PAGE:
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Whose flat is it anyway

Issue Date: Apr 30, 2014
In their manifestos for the last Delhi Assembly elections, the three political parties, the Indian National Congress, Bharatiya Janata Party and Aam Aadmi Party, promised flats to those living in jhuggi jhopdi clusters (JJCs). The idea is not new. Delhi’s Congress government had prepared an action plan to make Delhi “slum free” by 2015.

Gory conservation

Author(s): Rakesh Soud 
Issue Date: Apr 30, 2014

Centre-state collusion

Author(s): B K Manish 
Issue Date: Apr 15, 2014
On March 12, Chhattisgarh was on the front page of all leading national dailies, thanks to yet another Naxal attack. The attack claimed the lives of 16 CRPF jawans the previous day in Sukma. The Union home minister virtually repeated the statements he made last year after a Congress party convoy was ambushed in Darbha Valley: he announced a probe by the National Investigation Agency and threatened retaliation.

Shutter bugs

Issue Date: Mar 31, 2014
Whether it is the regal looks of a lion or a baby elephant being cuddled by its parent, wildlife photographs play a crucial role in winning over the general public and spreading the message of conservation. Photography is also invaluable for documentation. For instance, in 2013, photographer Jeff Cremer took a picture of a peculiar picket-fence-like structure on tree barks in the Amazon which piqued the interest of scientists.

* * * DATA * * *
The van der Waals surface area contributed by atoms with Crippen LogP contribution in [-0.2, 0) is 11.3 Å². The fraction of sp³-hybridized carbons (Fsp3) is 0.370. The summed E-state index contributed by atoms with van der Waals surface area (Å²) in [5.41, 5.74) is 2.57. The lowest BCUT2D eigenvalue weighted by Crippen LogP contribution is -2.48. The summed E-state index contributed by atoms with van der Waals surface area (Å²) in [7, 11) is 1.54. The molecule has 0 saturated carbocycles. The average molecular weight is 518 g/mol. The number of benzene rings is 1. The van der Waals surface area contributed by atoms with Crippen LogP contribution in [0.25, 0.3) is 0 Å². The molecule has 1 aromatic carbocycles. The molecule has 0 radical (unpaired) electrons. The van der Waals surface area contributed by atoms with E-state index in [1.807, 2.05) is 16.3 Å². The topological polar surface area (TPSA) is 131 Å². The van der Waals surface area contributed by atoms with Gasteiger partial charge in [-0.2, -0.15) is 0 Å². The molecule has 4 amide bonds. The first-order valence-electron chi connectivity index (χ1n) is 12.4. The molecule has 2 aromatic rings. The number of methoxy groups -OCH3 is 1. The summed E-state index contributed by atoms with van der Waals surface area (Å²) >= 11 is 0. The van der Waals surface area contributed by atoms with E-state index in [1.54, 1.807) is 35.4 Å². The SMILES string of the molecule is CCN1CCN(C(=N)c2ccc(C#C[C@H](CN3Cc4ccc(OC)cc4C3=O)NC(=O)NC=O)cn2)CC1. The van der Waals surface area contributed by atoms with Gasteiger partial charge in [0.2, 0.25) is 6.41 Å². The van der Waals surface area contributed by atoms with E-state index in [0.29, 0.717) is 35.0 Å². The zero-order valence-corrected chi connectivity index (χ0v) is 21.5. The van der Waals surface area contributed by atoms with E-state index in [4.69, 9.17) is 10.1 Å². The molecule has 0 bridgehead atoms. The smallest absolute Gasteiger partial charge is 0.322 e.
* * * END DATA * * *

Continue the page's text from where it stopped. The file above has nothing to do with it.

Who needs ultra mega solar power plants?

Issue Date: Mar 15, 2014
The bigger the better seems to be the mantra of Central government ministries these days. If the Union Ministry of Power can promote ultra mega thermal power projects, each with a capacity of 4,000 MW or more, why should the Union Ministry of New and Renewable Energy (MNRE) be left behind? MNRE too wants to set up four ultra mega solar power plants (UMSPP) of 4,000 MW using solar photovoltaic (PV) technology.

At home with nature

Issue Date: Mar 15, 2014
Towns and cities are expanding, and so are fragmented habitats, accumulation of chemicals in the atmosphere, scarcity of natural food and light and sound pollution. This affects insects, amphibians, reptiles, birds as well as mammals. Many people and organisations want to do something about it, but fail to take a concrete and coordinated step.

Not-so-organic fests

Author(s): Garga Chatterjee
Issue Date: Feb 28, 2014

A land of their own

Issue Date: Feb 15, 2014
In popular iconography, a farmer is a man with a moustache, wearing a turban and holding a plough on his shoulder. What about women farmers? A few months ago, my eight-year old-nephew asked, “Why do you need to qualify farmer to represent women far mers? Isn’t ‘farmer’ a gender-neutral word?” It was a valid question.

Curse of the urban boom

Issue Date: Jan 31, 2014
Increasing urbanisation and favourable demographics have resulted in the real estate sector turning into an appealing investment opportunity for domestic as well as foreign investors. According to the 2011 Census, 31.16 per cent of India is urbanised. Residential, commercial and corporate buildings continue to grow at a considerable rate. But what about their impact on the environment?

Beyond techno fixes

Author(s): Phrang Roy 
Issue Date: Jan 15, 2014
The severe impact of global warming and technical solutions to it have always grabbed the media’s attention. Unfortunately, the socio-economic challenges of climate change that expose marginalised people to greater vulnerabilities and create conflicts and weaken macroeconomic performance seldom make headlines.
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